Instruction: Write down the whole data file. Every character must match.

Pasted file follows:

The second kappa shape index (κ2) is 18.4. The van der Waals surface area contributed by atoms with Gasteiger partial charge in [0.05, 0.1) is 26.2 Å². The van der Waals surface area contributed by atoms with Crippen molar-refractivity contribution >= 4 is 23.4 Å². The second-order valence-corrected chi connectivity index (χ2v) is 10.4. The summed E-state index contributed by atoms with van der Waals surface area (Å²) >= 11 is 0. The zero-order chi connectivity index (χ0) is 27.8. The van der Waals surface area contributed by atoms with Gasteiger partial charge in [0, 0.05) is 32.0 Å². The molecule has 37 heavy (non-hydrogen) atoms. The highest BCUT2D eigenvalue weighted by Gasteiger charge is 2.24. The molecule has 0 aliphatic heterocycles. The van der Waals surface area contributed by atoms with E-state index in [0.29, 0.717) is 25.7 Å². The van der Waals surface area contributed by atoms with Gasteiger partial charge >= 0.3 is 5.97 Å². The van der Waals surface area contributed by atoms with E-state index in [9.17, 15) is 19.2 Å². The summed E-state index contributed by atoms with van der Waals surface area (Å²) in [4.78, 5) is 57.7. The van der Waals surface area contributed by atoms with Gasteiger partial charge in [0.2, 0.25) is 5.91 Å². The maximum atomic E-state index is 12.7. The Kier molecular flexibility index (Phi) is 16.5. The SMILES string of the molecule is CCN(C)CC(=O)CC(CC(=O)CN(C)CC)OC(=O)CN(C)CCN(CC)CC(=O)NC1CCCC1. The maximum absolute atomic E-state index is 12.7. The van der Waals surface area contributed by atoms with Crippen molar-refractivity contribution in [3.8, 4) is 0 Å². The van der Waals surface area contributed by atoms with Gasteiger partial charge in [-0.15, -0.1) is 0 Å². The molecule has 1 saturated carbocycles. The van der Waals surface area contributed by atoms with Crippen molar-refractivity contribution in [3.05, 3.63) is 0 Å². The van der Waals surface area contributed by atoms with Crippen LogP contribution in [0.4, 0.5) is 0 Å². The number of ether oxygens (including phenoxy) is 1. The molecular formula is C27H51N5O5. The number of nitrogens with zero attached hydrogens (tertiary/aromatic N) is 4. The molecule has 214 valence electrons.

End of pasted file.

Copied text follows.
The second kappa shape index (κ2) is 18.4. The van der Waals surface area contributed by atoms with Gasteiger partial charge in [0.05, 0.1) is 26.2 Å². The van der Waals surface area contributed by atoms with Crippen molar-refractivity contribution >= 4 is 23.4 Å². The second-order valence-corrected chi connectivity index (χ2v) is 10.4. The summed E-state index contributed by atoms with van der Waals surface area (Å²) >= 11 is 0. The zero-order chi connectivity index (χ0) is 27.8. The van der Waals surface area contributed by atoms with Gasteiger partial charge in [0, 0.05) is 32.0 Å². The molecule has 37 heavy (non-hydrogen) atoms. The highest BCUT2D eigenvalue weighted by Gasteiger charge is 2.24. The molecule has 0 aliphatic heterocycles. The van der Waals surface area contributed by atoms with E-state index in [0.29, 0.717) is 25.7 Å². The van der Waals surface area contributed by atoms with Gasteiger partial charge >= 0.3 is 5.97 Å². The van der Waals surface area contributed by atoms with E-state index in [9.17, 15) is 19.2 Å². The summed E-state index contributed by atoms with van der Waals surface area (Å²) in [4.78, 5) is 57.7. The van der Waals surface area contributed by atoms with Gasteiger partial charge in [0.2, 0.25) is 5.91 Å². The maximum atomic E-state index is 12.7. The Kier molecular flexibility index (Phi) is 16.5. The SMILES string of the molecule is CCN(C)CC(=O)CC(CC(=O)CN(C)CC)OC(=O)CN(C)CCN(CC)CC(=O)NC1CCCC1. The maximum absolute atomic E-state index is 12.7. The van der Waals surface area contributed by atoms with Crippen molar-refractivity contribution in [3.8, 4) is 0 Å². The van der Waals surface area contributed by atoms with Gasteiger partial charge in [-0.15, -0.1) is 0 Å². The molecule has 1 saturated carbocycles. The van der Waals surface area contributed by atoms with Crippen molar-refractivity contribution in [3.05, 3.63) is 0 Å². The van der Waals surface area contributed by atoms with Crippen LogP contribution in [0.4, 0.5) is 0 Å². The number of ether oxygens (including phenoxy) is 1. The molecular formula is C27H51N5O5. The number of nitrogens with zero attached hydrogens (tertiary/aromatic N) is 4. The molecule has 214 valence electrons.